Naturally, nostalgia for that way of life is an integral part of my book. I am very happy with the age I am now – I would not like to be young again – the pains and joys were so much sharper then! But, of course, I miss that way of life.
My book, A Bite in Time also preserves a portion of food anthropology – the food traditions and customs of the ‘60s and ‘70s in India, nothing had been modernised yet; there was no fast food; help was plentiful, and tables were laden.
The book tells the reader what babies in Goa were fed as their first solid food; of the Burmese dishes handed over in Calcutta by immigrants; of the legacies of Anglo-Indian cooking in Calcutta; of a traditional breakfast in a Catholic family in India; how the cuisine of the pig and pork dishes was woven into Goan life.
I also learned about traditional cooking in France – my cousins’ mother’s cassoulet in the south of France, cooked out of doors on a wood fire; the pates and sausages and roasts she made from her annual pig killing; the food festivals of truffles and peaches in Umbria; the feel of eating a peach sorbet that was the essence of the fruit or an entire meal on variations of the truffle.
The street markets in France were a continual culinary delight, both gastronomically and aesthetically.
Q. Your book also speaks about inclusive India as you grew up in Calcutta (now Kolkata), and then, after staying a few years in Paris, you returned to your native place, Goa, and later you shifted to Nilgiris. So, the book speaks about the local influences, the people you met and interacted with from diverse backgrounds, etc. Do you think this sense of community is missing now as we are becoming more polarised, and individualist?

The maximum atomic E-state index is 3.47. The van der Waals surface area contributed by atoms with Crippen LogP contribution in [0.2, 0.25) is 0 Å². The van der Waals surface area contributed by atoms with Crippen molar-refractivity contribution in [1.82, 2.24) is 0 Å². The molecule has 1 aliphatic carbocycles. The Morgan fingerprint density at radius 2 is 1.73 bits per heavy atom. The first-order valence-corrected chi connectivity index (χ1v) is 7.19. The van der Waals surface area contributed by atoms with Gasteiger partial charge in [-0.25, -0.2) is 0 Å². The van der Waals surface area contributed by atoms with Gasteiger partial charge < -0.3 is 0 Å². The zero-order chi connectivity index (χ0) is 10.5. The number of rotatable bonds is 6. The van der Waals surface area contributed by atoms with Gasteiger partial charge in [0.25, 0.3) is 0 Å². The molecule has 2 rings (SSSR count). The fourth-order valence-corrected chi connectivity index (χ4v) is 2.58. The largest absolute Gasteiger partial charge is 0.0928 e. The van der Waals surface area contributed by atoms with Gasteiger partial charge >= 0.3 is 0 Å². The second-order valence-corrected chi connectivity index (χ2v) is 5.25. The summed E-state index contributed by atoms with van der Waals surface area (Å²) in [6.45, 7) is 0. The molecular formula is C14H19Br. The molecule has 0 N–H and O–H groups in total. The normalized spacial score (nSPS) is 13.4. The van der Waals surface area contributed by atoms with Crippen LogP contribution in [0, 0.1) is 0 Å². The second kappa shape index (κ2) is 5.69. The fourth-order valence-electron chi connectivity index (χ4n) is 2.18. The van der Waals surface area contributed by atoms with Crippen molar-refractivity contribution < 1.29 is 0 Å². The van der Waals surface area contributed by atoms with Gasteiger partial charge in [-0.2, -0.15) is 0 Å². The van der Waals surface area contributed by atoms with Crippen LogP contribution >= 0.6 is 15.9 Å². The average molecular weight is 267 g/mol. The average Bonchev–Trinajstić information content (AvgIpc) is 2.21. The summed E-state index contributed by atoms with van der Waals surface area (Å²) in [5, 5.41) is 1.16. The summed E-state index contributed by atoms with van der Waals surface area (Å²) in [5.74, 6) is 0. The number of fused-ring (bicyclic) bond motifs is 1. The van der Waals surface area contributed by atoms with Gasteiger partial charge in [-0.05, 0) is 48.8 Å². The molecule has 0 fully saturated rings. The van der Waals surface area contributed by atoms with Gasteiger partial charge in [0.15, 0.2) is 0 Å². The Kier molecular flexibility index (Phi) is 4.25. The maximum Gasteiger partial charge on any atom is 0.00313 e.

A. As each part of India grows more diverse and crowded, we of course miss the sense of community that existed so naturally 40 or even 20 years ago.
There is also the blessing and the curse of the internet, which has led to social media taking over the lives of, especially, young people.....there is such an overload of information on the net that I find people tend not to speak to each other much any longer. If they don’t speak to each other, of course they don’t interact with each other.
It’s become each person for himself or herself – all the bridges between people are collapsing.
Q. You are an established artist, writer and you have written quite a few poetry books. What is it about poetry that attracts you as an artist? Also, how do you look at this whole argument of people not reading books, or books on poetry, per se? Do you think poetry is becoming more democratic due to social media as now anyone can share and publish their work online?